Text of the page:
The Dogbert setup had been personal. One of the first things you learn in this business is to always keep one eye on your bank account. There are no special tags that say, "Pardon me, but this account belongs to an Uplink Agent. Perhaps you would consider rethinking targeting this particular individual." If you do your homework, you can usually figure out who the account belongs to and whether or not to hit it. Dogbert hadn't done his homework. I saw my balance get hit for one-hundred and fifty thousand dollars. I was cracking the bank's admin not half a minute later.

I ran down the transfer and found my missing money. It was going to be a pain to extradite it, but it was manageable. With that item ticked off my list, I turned to the connection logs. There was no-one paying for this. I was off the clock. But I was pissed. By that point, I had been sitting in the Top Ten Agents list for a while, closing fast on Tempest's number one slot. I was not about to let something like that go unpunished. Vanity aggrieved is vengeance's forbear.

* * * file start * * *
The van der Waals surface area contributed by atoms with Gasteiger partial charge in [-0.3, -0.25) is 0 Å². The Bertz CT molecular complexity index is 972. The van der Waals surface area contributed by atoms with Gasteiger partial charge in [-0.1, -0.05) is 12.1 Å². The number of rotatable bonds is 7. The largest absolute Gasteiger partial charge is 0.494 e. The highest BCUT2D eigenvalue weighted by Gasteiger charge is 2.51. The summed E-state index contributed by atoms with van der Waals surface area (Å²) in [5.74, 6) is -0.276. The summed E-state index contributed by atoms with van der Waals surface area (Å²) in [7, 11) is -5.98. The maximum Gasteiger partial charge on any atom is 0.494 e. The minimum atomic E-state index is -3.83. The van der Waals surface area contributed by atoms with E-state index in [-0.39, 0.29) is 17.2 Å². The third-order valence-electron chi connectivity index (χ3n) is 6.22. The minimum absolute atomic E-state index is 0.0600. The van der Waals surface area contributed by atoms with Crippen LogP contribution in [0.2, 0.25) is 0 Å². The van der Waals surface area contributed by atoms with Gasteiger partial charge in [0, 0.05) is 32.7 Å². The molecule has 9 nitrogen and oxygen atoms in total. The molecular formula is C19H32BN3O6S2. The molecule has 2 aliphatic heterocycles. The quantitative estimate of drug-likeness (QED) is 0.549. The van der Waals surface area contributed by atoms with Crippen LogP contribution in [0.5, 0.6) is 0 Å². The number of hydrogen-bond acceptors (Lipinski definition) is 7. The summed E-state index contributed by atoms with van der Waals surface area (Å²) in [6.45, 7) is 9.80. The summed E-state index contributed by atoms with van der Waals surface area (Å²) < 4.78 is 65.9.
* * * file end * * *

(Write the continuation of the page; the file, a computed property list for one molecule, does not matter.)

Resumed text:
The task was simple. I ran down the connection, found his computer and then hit the GCD. He already had two priors, which saved me the trouble of making them up. One artificial parole violation later, and his arrest had been authorized. I even checked the news feeds to see it happen.

The memory spurred me into action. Revelation had been stopped. A new era of the hacker elite had been ushered in. I cracked the GCD once more and wiped Dogbert's record. He would be released by the end of the day. The second part took some homework and some high priority system work, but eventually, I found his personal bank account. With a flourish of keystrokes, a one-hundred thousand dollar reparation bolstered his balance. I covered my tracks once more, then brought up his e-mail address.


This is Mephisto. Check your bank account. And be careful whose account you hit next time.

It sounded stern enough to me when I read it out loud, with just a hint of apology. Perfect. I sent it on its merry way, and sat back once more, addressing the "Nuke Gateway?" prompt. I clicked, "No." A lot of innocent people had paid the price for my career advancement. There was a lot more work ahead.
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Postby madsniper » Fri Jun 29, 2007 9:01 am

Very nicely done.